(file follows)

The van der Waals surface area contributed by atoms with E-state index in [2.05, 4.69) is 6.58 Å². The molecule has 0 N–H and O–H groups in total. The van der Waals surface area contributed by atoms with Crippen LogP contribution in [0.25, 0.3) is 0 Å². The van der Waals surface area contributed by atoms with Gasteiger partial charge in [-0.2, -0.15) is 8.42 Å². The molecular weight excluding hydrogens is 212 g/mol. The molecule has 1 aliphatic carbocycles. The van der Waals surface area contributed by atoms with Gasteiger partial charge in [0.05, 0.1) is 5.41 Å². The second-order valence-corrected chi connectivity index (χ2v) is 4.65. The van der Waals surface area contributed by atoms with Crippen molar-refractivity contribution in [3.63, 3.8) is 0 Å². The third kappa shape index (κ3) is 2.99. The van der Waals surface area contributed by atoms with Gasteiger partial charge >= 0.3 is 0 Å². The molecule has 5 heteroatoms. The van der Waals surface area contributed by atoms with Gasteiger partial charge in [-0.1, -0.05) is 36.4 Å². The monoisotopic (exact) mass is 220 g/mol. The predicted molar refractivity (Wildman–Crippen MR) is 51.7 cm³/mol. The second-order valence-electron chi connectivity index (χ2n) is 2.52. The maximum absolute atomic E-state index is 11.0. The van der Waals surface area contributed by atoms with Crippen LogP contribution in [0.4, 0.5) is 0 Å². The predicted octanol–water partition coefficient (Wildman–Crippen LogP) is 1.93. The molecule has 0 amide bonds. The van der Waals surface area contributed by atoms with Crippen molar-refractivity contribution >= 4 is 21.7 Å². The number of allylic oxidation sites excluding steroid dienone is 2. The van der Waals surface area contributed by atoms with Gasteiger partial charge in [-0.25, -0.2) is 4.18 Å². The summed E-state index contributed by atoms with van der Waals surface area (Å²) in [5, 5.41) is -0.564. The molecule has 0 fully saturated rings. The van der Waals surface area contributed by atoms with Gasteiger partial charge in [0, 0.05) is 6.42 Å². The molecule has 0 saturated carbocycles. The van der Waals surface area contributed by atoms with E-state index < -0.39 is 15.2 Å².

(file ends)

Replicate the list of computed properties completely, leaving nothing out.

The van der Waals surface area contributed by atoms with E-state index in [2.05, 4.69) is 6.58 Å². The molecule has 0 N–H and O–H groups in total. The van der Waals surface area contributed by atoms with Crippen LogP contribution in [0.25, 0.3) is 0 Å². The van der Waals surface area contributed by atoms with Gasteiger partial charge in [-0.2, -0.15) is 8.42 Å². The molecular weight excluding hydrogens is 212 g/mol. The molecule has 1 aliphatic carbocycles. The van der Waals surface area contributed by atoms with Gasteiger partial charge in [0.05, 0.1) is 5.41 Å². The second-order valence-corrected chi connectivity index (χ2v) is 4.65. The van der Waals surface area contributed by atoms with Crippen molar-refractivity contribution in [3.63, 3.8) is 0 Å². The third kappa shape index (κ3) is 2.99. The van der Waals surface area contributed by atoms with Gasteiger partial charge >= 0.3 is 0 Å². The molecule has 5 heteroatoms. The van der Waals surface area contributed by atoms with Gasteiger partial charge in [-0.1, -0.05) is 36.4 Å². The monoisotopic (exact) mass is 220 g/mol. The predicted molar refractivity (Wildman–Crippen MR) is 51.7 cm³/mol. The second-order valence-electron chi connectivity index (χ2n) is 2.52. The maximum absolute atomic E-state index is 11.0. The van der Waals surface area contributed by atoms with Crippen LogP contribution in [0.4, 0.5) is 0 Å². The predicted octanol–water partition coefficient (Wildman–Crippen LogP) is 1.93. The molecule has 0 amide bonds. The van der Waals surface area contributed by atoms with Crippen molar-refractivity contribution >= 4 is 21.7 Å². The number of allylic oxidation sites excluding steroid dienone is 2. The van der Waals surface area contributed by atoms with Gasteiger partial charge in [-0.25, -0.2) is 4.18 Å². The summed E-state index contributed by atoms with van der Waals surface area (Å²) in [5, 5.41) is -0.564. The molecule has 0 fully saturated rings. The van der Waals surface area contributed by atoms with Gasteiger partial charge in [0, 0.05) is 6.42 Å². The molecule has 0 saturated carbocycles. The van der Waals surface area contributed by atoms with E-state index < -0.39 is 15.2 Å².